Man attacks bailiff, punches Houston judge in fit of courtroom rage – Houston Chronicle

Joseph Catarineau appeared in the 182nd District Court Tuesday for a routine hearing related to fraud charges — a relatively low-level, non-violent crime.

But when he was denied bail, Catarineau attacked a courtroom bailiff, witnesses said, throwing the proceedings into chaos — and prompting Judge Danny Lacayo to rush from the bench to subdue him.

The fracas occurred about 9:30 a.m., shortly after Catarineau arrived in court. Catarineau, 58, was charged in 2018 with saying falsely on financial statements — over a wage dispute — that he’d worked for American Airlines and Envoy Air and the businesses owed him money.

Court records show Catarineau worked as a pilot for Envoy Air until he was fired in 2017 for “erratic behavior.” He claimed he was a “sovereign citizen” and did not have to pay income taxes to the federal government. He ran afoul of the law after filing a $37 million lien against American Airlines in 2019 in which he claimed to have provided labor, materials, and services on 50 airplanes, despite the fact that as a pilot, he did not do any of those things. Months later, he filed a similar lien, citing services on dozens of other aircraft — which was also groundless, according to the records.

According to courtroom witnesses, the trouble began shortly after Lacayo asked Catarineau if he wanted to hire an attorney. (Court records show Catarineau’s lawyer, David Kiatta, asked Lacayo on Dec. 13 for permission to withdraw from the case.)

Catarineau began mouthing off to Lacayo, said Daniel Glasscock, who was in the courtroom for his own case.

Lacayo ordered Catarineau held without bond, and ordered a deputy serving as a bailiff to take him into custody. Catarineau grabbed the deputy’s ponytail and yanked her to the ground and began punching her, witnesses said.

“You can’t even see this s—t in CourtTV,” Glasscock said. “I was stunned.”

Jacob Salinas, a rookie prosecutor who works in the 182nd, rushed to intervene and began scuffling with Catarineau as Lacayo ran down from the bench to help.

“He was just wailing on her,” he said. “So I tried to jump in.”

A former lineman on his college football team, Salinas — along with Lacayo — tackled Catarineau. The deputy pulled out a Taser, at which point the defendant broke away from the two and knocked the Taser out of her hand and then started trading blows with Salinas and Lacayo. He was focused on making sure Catarineau didn’t get control of the deputy’s stungun or sidearm, he said.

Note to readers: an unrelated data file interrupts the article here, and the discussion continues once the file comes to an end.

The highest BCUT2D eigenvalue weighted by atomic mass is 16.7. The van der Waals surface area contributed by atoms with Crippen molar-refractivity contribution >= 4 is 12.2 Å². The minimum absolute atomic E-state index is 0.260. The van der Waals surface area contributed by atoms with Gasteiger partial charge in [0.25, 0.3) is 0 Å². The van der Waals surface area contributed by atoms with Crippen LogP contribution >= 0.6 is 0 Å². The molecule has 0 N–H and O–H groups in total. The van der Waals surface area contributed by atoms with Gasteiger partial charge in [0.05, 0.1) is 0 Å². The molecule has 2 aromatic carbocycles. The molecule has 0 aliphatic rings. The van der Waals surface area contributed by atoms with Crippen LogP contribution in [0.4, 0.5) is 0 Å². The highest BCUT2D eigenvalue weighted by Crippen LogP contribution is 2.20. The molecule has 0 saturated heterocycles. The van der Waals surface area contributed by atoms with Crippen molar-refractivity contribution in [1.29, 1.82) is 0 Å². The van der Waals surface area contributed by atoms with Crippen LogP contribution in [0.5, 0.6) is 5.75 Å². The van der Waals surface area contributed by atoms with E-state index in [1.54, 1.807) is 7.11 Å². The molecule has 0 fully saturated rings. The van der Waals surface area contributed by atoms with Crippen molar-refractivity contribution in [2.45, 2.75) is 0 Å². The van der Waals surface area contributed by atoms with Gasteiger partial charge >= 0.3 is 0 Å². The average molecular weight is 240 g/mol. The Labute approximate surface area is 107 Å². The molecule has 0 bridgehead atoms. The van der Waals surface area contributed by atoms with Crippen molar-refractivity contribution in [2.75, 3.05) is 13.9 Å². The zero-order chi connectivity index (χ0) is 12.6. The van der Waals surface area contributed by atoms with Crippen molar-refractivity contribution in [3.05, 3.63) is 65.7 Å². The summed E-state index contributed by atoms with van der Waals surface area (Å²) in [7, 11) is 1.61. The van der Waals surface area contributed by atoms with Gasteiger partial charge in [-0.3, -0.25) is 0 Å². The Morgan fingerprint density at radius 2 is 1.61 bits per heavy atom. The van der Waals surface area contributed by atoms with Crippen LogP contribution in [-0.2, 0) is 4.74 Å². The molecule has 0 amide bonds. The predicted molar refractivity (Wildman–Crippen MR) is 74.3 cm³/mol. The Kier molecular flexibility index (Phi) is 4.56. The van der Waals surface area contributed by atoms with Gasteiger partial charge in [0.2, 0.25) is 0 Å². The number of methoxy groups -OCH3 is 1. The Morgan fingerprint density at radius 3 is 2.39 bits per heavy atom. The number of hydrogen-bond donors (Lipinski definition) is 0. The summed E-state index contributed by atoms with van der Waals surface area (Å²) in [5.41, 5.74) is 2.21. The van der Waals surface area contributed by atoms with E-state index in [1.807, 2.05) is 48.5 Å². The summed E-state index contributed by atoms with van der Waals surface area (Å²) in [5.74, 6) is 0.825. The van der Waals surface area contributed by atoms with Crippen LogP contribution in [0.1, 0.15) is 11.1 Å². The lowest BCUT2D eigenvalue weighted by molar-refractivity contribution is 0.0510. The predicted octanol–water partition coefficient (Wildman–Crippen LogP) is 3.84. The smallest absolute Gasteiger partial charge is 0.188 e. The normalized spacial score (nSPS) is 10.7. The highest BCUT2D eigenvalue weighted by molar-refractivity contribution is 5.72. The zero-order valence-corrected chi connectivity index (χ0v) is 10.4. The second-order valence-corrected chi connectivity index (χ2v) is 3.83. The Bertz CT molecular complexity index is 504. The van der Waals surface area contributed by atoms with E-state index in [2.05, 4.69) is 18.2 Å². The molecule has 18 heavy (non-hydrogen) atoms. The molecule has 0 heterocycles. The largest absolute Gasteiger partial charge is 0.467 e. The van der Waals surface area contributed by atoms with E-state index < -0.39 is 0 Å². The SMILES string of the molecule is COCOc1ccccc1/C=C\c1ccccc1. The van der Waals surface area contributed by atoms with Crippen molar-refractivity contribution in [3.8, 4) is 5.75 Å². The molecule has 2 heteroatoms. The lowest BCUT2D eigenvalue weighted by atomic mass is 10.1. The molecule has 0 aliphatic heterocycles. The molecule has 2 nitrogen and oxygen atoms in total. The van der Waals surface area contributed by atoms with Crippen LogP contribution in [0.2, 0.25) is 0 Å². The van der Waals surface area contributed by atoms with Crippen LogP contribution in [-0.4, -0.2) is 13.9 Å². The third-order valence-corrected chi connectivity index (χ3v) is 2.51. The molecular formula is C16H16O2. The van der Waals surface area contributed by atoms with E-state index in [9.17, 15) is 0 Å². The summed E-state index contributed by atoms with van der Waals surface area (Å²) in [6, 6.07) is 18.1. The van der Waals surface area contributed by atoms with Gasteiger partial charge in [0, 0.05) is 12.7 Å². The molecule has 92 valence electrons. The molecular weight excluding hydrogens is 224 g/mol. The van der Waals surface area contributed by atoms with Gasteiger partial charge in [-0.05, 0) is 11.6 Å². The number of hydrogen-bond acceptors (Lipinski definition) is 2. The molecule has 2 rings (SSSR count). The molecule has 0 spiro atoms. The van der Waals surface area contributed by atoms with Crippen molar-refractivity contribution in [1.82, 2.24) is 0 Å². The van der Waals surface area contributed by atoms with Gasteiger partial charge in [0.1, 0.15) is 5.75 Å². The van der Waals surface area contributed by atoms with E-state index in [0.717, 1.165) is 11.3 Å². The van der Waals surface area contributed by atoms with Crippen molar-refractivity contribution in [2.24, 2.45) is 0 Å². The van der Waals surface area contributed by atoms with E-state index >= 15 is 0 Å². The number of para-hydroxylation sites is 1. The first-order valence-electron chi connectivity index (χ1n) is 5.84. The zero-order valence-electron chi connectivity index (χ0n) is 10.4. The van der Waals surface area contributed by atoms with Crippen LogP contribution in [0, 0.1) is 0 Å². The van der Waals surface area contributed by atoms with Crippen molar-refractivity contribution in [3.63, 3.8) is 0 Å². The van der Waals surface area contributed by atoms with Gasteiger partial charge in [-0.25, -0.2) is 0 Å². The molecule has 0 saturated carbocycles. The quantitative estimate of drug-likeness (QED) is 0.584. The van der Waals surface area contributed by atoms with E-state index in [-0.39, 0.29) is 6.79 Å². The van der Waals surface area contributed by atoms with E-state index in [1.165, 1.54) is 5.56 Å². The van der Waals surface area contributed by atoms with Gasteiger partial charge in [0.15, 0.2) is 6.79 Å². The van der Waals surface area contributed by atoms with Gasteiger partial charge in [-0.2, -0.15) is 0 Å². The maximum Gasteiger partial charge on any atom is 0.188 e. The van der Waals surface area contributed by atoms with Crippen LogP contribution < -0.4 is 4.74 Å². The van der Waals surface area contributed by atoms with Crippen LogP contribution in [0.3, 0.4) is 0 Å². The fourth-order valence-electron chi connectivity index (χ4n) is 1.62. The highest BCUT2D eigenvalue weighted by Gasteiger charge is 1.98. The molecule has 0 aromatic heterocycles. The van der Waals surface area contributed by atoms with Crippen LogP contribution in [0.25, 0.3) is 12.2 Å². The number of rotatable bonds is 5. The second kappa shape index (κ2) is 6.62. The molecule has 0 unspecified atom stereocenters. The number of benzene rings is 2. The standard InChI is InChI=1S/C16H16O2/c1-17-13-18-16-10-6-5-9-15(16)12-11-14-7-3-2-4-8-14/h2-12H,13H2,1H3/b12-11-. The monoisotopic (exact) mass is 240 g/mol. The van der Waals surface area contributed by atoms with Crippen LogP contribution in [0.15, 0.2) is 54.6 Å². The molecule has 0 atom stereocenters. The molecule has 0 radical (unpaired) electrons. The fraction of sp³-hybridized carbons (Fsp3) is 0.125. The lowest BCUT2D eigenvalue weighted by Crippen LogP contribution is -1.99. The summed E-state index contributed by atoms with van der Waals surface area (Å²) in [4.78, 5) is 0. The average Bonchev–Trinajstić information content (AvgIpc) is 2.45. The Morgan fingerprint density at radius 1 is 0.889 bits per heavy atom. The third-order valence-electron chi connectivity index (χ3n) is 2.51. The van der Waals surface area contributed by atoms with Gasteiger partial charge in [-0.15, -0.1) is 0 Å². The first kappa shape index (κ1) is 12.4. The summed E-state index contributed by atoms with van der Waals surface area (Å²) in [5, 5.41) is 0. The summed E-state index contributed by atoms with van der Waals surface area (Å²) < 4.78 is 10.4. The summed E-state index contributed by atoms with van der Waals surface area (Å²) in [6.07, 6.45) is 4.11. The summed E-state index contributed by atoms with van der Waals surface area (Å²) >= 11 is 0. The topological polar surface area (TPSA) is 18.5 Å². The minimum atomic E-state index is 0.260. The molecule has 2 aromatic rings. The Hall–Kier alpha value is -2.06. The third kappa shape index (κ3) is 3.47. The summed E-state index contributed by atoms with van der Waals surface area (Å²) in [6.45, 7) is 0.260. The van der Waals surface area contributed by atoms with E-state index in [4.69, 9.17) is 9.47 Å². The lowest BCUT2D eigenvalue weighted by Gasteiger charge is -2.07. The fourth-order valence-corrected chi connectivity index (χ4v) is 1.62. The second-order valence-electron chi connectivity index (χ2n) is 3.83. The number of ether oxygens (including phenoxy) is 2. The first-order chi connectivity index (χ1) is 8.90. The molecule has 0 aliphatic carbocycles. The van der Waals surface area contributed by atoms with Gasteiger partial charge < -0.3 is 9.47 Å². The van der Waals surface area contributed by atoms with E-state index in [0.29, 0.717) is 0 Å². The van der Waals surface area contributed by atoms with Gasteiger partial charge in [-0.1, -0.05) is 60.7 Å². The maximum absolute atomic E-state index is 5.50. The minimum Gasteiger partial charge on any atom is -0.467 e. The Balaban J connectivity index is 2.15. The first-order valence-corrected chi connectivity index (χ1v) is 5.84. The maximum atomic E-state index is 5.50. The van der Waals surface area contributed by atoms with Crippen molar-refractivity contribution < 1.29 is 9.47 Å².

As the prosecutor and Lacayo subdued Catarineau, the deputy shot the defendant with her stungun, Salinas said. Because they were holding him down to the floor, the charge ended up shocking them as well, he said.

It is the second time Lacayo has been attacked by or tangled with a criminal defendant. In 2018, while still working as a public defender, Lacayo was attacked during a courthouse meeting by a man he was representing. The man was found not competent to stand trial in 2019 and, earlier this year, ordered committed to a mental hospital.

Catarineau will likely face three counts of assault of a public servant, said Sean Teare, a senior Harris County prosecutor.

“The bottom line is that I’m not going to let a deputy get beat up in front of me,” said Lacayo, who was elected judge in 2018.

“Any time that violence erupts in a courtroom, it’s an unexpected and terrifying thing for everyone involved,” said Teare.

“I’m very proud of the prosecutor’s quick reaction and glad no one was seriously injured. This type of behavior won’t be tolerated and we plan to prosecute this individual for every crime he committed today.”

The disturbance left the courtroom briefly paralyzed, as prosecutors and other bailiffs rushed to help.

“I was kind of in shock,” said April Hatch, in the courtroom for her own case. “I was surprised someone would be that stupid.”

A representative of the Harris County Deputies’ Organization said the incident comes as staffing at the courthouse has become increasingly short, forcing the sheriff’s office to move a dozen deputies from patrol into bailiff positions.

“It sounds like the situation got wildly out of control,” said Robin Foster, an attorney with the Harris County Deputies’ Organization. “But what we’re seeing is an increase in assaults in jail, and seeing it spill over to court isn’t surprising.”

s[email protected]


Leave a Reply

Your email address will not be published. Required fields are marked *

Previous post Park Twp. kayak park officially named South Shore Landing –
Next post Magnolia ISD ends policy previously requiring boys to have short hair – Houston Public Media